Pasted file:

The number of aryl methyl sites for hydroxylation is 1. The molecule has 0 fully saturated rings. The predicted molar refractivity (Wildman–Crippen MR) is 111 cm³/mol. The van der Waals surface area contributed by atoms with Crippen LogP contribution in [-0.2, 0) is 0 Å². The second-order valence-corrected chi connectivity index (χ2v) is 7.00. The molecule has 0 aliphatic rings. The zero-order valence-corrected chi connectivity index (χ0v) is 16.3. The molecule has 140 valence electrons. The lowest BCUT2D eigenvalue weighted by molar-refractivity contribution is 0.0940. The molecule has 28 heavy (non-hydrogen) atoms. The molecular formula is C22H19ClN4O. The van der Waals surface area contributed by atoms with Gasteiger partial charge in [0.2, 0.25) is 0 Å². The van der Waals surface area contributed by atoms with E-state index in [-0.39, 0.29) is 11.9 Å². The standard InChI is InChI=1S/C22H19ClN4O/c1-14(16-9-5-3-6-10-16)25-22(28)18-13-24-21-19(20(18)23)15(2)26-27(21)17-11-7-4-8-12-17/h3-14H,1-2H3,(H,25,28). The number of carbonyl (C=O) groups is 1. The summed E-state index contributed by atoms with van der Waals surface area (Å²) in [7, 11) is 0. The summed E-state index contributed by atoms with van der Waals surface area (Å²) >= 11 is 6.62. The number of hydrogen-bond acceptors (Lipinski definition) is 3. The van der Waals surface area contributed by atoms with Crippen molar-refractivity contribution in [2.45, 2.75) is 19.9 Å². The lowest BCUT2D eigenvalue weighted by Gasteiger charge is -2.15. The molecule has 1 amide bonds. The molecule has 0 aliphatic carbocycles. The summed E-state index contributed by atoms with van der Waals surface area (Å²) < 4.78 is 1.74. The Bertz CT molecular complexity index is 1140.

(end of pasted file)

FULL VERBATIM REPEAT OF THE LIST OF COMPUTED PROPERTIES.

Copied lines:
The number of aryl methyl sites for hydroxylation is 1. The molecule has 0 fully saturated rings. The predicted molar refractivity (Wildman–Crippen MR) is 111 cm³/mol. The van der Waals surface area contributed by atoms with Crippen LogP contribution in [-0.2, 0) is 0 Å². The second-order valence-corrected chi connectivity index (χ2v) is 7.00. The molecule has 0 aliphatic rings. The zero-order valence-corrected chi connectivity index (χ0v) is 16.3. The molecule has 140 valence electrons. The lowest BCUT2D eigenvalue weighted by molar-refractivity contribution is 0.0940. The molecule has 28 heavy (non-hydrogen) atoms. The molecular formula is C22H19ClN4O. The van der Waals surface area contributed by atoms with Gasteiger partial charge in [0.2, 0.25) is 0 Å². The van der Waals surface area contributed by atoms with E-state index in [-0.39, 0.29) is 11.9 Å². The standard InChI is InChI=1S/C22H19ClN4O/c1-14(16-9-5-3-6-10-16)25-22(28)18-13-24-21-19(20(18)23)15(2)26-27(21)17-11-7-4-8-12-17/h3-14H,1-2H3,(H,25,28). The number of carbonyl (C=O) groups is 1. The summed E-state index contributed by atoms with van der Waals surface area (Å²) in [7, 11) is 0. The summed E-state index contributed by atoms with van der Waals surface area (Å²) >= 11 is 6.62. The number of hydrogen-bond acceptors (Lipinski definition) is 3. The van der Waals surface area contributed by atoms with Crippen molar-refractivity contribution in [2.45, 2.75) is 19.9 Å². The lowest BCUT2D eigenvalue weighted by Gasteiger charge is -2.15. The molecule has 1 amide bonds. The molecule has 0 aliphatic carbocycles. The summed E-state index contributed by atoms with van der Waals surface area (Å²) < 4.78 is 1.74. The Bertz CT molecular complexity index is 1140.